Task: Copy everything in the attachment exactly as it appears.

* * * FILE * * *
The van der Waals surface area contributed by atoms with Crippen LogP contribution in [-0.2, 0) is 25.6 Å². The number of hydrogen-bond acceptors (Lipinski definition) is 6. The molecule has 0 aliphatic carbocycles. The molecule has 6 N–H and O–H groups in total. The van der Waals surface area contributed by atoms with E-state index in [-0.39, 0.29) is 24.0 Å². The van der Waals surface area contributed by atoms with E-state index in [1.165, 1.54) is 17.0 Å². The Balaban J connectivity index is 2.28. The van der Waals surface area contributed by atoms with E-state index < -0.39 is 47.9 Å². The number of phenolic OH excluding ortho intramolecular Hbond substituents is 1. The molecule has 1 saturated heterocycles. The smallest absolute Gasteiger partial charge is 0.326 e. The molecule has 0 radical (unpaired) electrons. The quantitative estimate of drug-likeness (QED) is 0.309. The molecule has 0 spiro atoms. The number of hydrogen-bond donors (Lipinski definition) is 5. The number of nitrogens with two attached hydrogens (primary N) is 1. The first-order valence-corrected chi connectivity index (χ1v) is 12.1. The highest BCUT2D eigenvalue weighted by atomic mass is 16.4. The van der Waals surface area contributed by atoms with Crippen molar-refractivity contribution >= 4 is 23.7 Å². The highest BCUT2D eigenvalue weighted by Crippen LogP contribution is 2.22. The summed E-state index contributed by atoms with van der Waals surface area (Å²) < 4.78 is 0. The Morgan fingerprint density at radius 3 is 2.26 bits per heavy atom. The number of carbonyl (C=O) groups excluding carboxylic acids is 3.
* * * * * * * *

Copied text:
The van der Waals surface area contributed by atoms with Crippen LogP contribution in [-0.2, 0) is 25.6 Å². The number of hydrogen-bond acceptors (Lipinski definition) is 6. The molecule has 0 aliphatic carbocycles. The molecule has 6 N–H and O–H groups in total. The van der Waals surface area contributed by atoms with E-state index in [-0.39, 0.29) is 24.0 Å². The van der Waals surface area contributed by atoms with E-state index in [1.165, 1.54) is 17.0 Å². The Balaban J connectivity index is 2.28. The van der Waals surface area contributed by atoms with E-state index < -0.39 is 47.9 Å². The number of phenolic OH excluding ortho intramolecular Hbond substituents is 1. The molecule has 1 saturated heterocycles. The smallest absolute Gasteiger partial charge is 0.326 e. The molecule has 0 radical (unpaired) electrons. The quantitative estimate of drug-likeness (QED) is 0.309. The molecule has 0 spiro atoms. The number of hydrogen-bond donors (Lipinski definition) is 5. The number of nitrogens with two attached hydrogens (primary N) is 1. The first-order valence-corrected chi connectivity index (χ1v) is 12.1. The highest BCUT2D eigenvalue weighted by atomic mass is 16.4. The van der Waals surface area contributed by atoms with Crippen molar-refractivity contribution >= 4 is 23.7 Å². The highest BCUT2D eigenvalue weighted by Crippen LogP contribution is 2.22. The summed E-state index contributed by atoms with van der Waals surface area (Å²) < 4.78 is 0. The Morgan fingerprint density at radius 3 is 2.26 bits per heavy atom. The number of carbonyl (C=O) groups excluding carboxylic acids is 3.